Dampening considered harmful? (Was: Re: verizon.net and other email grief)

Well, a particular router doesn't get to set its dampening according to its 'view' today, and that view is going to vary depending on prefix.

I would like to argue that how we define flapping today is simply a broken concept. We count up/down/path change transitions, but such transitions can exist due to connectivity or implementation differences and may have nothing to do with not complying with ettiquette.

If people were damped for a single up/down, then yes, that's a problem. Dampening someone because they have a single path change is not the idea. That would sort of nullify the spirit of being multihomed with BGP, or even using BGP in any production or transit network for that matter.

IF there's a connection problem, or implementation difference that makes a lot of up/down, then dampening could occur close to the "problem" but it will be contained close, and won't spread to the rest of the internet.

I submit that a better way of measuring flap is to look at the period over which a particular prefix is flapping. Anti-social behavior is many changes occurring over long periods of time. However, many changes over a short period may well not be a problem.


So configure your route dampening that way. No one's twisting your arm to use the defaults. Want many flaps in the short term to not be damped? Simply increase your suppress limit. Way way up. Increase or decrease your half-life as you see fit. Just don't expect the rest of the world to do the same. But do expect to see others damp the flapping that you leak to their network.

<gut feeling> If no one on the net ran dampening, routers wouldn't get anything done except processing constant churn. </gut feeling> I'm grateful that routers out there in the world are doing route-damp so my router's CPU doesn't have to deal with needless route-churn, even if it does impact my connectivity (to poorly connected) end sites somewhat. The stability is worth it.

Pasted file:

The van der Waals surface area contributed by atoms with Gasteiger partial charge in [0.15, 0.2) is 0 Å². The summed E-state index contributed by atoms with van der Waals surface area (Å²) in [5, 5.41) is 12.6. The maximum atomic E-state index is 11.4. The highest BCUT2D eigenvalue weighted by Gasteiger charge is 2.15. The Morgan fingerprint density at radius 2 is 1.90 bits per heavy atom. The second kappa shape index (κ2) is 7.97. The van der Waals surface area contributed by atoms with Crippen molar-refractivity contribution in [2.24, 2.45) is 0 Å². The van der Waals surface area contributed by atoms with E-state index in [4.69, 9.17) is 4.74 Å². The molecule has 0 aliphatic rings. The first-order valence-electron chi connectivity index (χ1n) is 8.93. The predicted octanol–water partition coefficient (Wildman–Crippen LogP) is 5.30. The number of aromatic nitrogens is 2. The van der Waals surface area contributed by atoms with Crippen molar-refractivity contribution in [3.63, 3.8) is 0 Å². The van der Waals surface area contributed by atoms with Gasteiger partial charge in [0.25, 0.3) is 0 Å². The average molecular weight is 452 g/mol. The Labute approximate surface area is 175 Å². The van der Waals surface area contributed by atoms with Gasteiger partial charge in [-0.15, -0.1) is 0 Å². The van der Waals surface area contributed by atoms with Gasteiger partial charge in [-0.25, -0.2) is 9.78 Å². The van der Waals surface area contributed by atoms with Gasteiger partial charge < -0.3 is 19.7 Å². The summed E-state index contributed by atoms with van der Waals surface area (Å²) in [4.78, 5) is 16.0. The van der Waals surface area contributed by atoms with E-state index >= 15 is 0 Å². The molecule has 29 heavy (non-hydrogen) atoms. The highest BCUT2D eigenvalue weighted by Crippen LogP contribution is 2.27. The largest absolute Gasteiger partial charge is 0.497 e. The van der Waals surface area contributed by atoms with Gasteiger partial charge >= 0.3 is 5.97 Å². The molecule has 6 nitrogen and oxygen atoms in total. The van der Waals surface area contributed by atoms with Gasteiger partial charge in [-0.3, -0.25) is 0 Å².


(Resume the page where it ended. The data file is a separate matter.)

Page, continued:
Another item to consider, is this is a sentence from RFC2439 " By damping their own routing information, providers can reduce their
    own need to make requests of other providers to clear damping state
    after correcting a problem."

Using that logic, I'm also grateful for my transit providers dampening the advertisements to their peers, of my flapping transit links to them. That way, when they flap, (hey, it happens to everyone eventually) it doesn't get me damped by the rest of the internet, and my connections to different transit providers can do their job of carrying the traffic.

Dampening, in it's current state, really is a good idea.


Today's AS hierarchy is quite flat, which severely limits the usefulness of dampening. If the link between ASes A and B flaps, then B doesn't get to dampen these flaps. C, connected to D, does, but if C is a small network that doesn't help much as flap dampening brings its own overhead. In a two or three router network there probably isn't any advantage in dampening. Only when you get to protect a larger number of routers from the update, it helps. Now of course D, connected to C, will be isolated from the instability. But in today's internet, there often isn't a D. According to the weekly routing table report the current average AS path length is 4.5. Subtract at least .5 for prepending, and there must be a significant number of 3 or even 2 AS hop paths to get the average at 4.